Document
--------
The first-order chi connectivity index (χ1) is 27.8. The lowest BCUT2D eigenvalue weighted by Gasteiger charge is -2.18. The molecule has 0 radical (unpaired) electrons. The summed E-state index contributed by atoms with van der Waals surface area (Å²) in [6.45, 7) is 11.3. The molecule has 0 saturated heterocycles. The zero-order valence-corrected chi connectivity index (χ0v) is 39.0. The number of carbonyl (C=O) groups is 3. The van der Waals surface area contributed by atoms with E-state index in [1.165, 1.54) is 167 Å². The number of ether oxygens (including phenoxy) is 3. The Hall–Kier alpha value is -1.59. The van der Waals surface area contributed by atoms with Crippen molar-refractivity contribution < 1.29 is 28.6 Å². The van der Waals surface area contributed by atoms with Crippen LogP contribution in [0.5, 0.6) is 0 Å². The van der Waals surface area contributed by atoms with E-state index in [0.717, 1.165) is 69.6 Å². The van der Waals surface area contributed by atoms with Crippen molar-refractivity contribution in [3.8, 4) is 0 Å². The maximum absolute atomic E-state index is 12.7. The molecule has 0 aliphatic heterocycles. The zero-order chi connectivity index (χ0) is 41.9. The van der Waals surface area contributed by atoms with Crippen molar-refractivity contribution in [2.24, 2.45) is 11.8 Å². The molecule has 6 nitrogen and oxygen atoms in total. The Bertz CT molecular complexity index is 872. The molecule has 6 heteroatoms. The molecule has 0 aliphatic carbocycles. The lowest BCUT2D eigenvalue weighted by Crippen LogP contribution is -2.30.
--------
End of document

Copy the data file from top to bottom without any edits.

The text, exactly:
The first-order chi connectivity index (χ1) is 27.8. The lowest BCUT2D eigenvalue weighted by Gasteiger charge is -2.18. The molecule has 0 radical (unpaired) electrons. The summed E-state index contributed by atoms with van der Waals surface area (Å²) in [6.45, 7) is 11.3. The molecule has 0 saturated heterocycles. The zero-order valence-corrected chi connectivity index (χ0v) is 39.0. The number of carbonyl (C=O) groups is 3. The van der Waals surface area contributed by atoms with E-state index in [1.165, 1.54) is 167 Å². The number of ether oxygens (including phenoxy) is 3. The Hall–Kier alpha value is -1.59. The van der Waals surface area contributed by atoms with Crippen molar-refractivity contribution < 1.29 is 28.6 Å². The van der Waals surface area contributed by atoms with Crippen LogP contribution in [0.5, 0.6) is 0 Å². The van der Waals surface area contributed by atoms with E-state index in [0.717, 1.165) is 69.6 Å². The van der Waals surface area contributed by atoms with Crippen molar-refractivity contribution in [3.8, 4) is 0 Å². The maximum absolute atomic E-state index is 12.7. The molecule has 0 aliphatic heterocycles. The zero-order chi connectivity index (χ0) is 41.9. The van der Waals surface area contributed by atoms with Crippen molar-refractivity contribution in [2.24, 2.45) is 11.8 Å². The molecule has 6 nitrogen and oxygen atoms in total. The Bertz CT molecular complexity index is 872. The molecule has 6 heteroatoms. The molecule has 0 aliphatic carbocycles. The lowest BCUT2D eigenvalue weighted by Crippen LogP contribution is -2.30.